Analysis | The danger of governing without a strong mandate
The new premiers of Alberta and British Columbia are trying to distance themselves from their predecessors.
David Eby and Danielle Smith both took the reins of their province this fall.
In Alberta and British Columbia, two new premiers took over the helm of state this fall after leadership contests between ruling parties in those two western provinces. Their first months in office illustrate the dangers of governing without a strong mandate from all voters.
Danielle Smith and David Eby both wanted to distance themselves from their predecessors, Jason Kenney and John Horgan, in their own way.
Former leader of Alberta's Wildrose Party, who left politics in disgrace eight years ago, Danielle Smith used her proposed Alberta sovereignty in a united Canada bill to win favor with the base of the United Conservative Party (UCP).
Now passed, this law gives the Cabinet the power to order provincial entities, such as municipalities or the police, not to enforce federal laws and policies that he deems unconstitutional.
This highly controversial idea appeals to the rural base of the PCU, which pushed Jason Kenney out.
For Danielle Smith, the problem is that she is making significant changes and her tenure is not cemented.
During the leadership race, she repeatedly rejected the idea of putting her flagship bill to the people in the elections next spring, saying she had a mandate from her activist base. His key idea, however, has the support of only a third of the general population, according to a Leger poll in early December.
Danielle Smith has made her Alberta sovereignty bill the heart of her political platform.
By forcing her bill through anyway, Danielle Smith has both strengthened and weakened herself. Much of his base continues to support him, but the general population is wary.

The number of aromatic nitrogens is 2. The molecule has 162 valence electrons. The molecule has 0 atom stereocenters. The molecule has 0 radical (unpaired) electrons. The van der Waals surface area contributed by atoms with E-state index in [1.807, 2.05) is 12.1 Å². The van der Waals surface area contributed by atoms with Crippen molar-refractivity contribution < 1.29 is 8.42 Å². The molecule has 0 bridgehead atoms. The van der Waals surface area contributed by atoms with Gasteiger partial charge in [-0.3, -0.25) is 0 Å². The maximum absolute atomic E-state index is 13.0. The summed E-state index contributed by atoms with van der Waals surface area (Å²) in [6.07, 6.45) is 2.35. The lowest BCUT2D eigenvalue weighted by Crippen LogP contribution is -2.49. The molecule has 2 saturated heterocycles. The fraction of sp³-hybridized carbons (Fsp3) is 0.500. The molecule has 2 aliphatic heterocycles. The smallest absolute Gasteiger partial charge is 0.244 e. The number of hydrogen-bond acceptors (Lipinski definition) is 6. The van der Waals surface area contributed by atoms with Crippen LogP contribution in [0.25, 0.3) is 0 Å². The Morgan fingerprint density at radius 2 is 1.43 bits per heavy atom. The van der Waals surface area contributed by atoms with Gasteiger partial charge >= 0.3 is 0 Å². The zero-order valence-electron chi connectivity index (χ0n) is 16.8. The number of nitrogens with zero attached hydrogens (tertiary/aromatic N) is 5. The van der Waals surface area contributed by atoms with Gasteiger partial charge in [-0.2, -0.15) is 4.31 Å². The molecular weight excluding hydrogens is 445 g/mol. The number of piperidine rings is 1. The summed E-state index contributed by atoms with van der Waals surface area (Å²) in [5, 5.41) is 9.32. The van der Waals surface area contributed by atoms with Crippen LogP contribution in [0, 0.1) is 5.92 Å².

A recent Abacus Data poll puts Alberta's New Democratic Party (NDP) in the lead in voting intentions, but it's the undecided Conservatives who will tip the scales in the event of a provincial election. The mandate they will give to the next Prime Minister in five months will be without question.
By contrast, the new British Columbia premier, David Eby, was widely seen as the continuity candidate following the announcement of John Horgan's departure. Rather, it was his only opponent, environmental activist Anjali Appadurai, who embodied the major changes. However, she was disqualified by the party leadership.
Still, David Eby stunned the British Columbian opposition with a whirlwind of announcements and bills in his first weeks in office. He tackled the issues of housing affordability, the homelessness crisis and the overdose crisis, as well as the overload of the health care system.
On November 18, David Eby was sworn in surrounded by members of the Musqueam First Nation and on their lands, a gesture posed in an effort to reconcile.
This relative continuity gives more legitimacy to the mandate of David Eby, even if he did not benefit from a leadership race as strong as Danielle Smith.
The provincial elections being scheduled for October 2024, it also has much more leeway than Danielle Smith to appeal to the people of her province. The imperative for radical change was less strong for him.
He still has his work cut out for him, since a recent Angus Reid poll shows that a majority of British Columbians believes that the NDP government has performed poorly or very poorly on their three priorities: inflation, health care and affordable housing.
The two leaders will have to meet the challenge of integrating their predecessor's balance sheet with theirs. The intensity with which they embrace change or continuity will have a marked impact on their chances of re-election.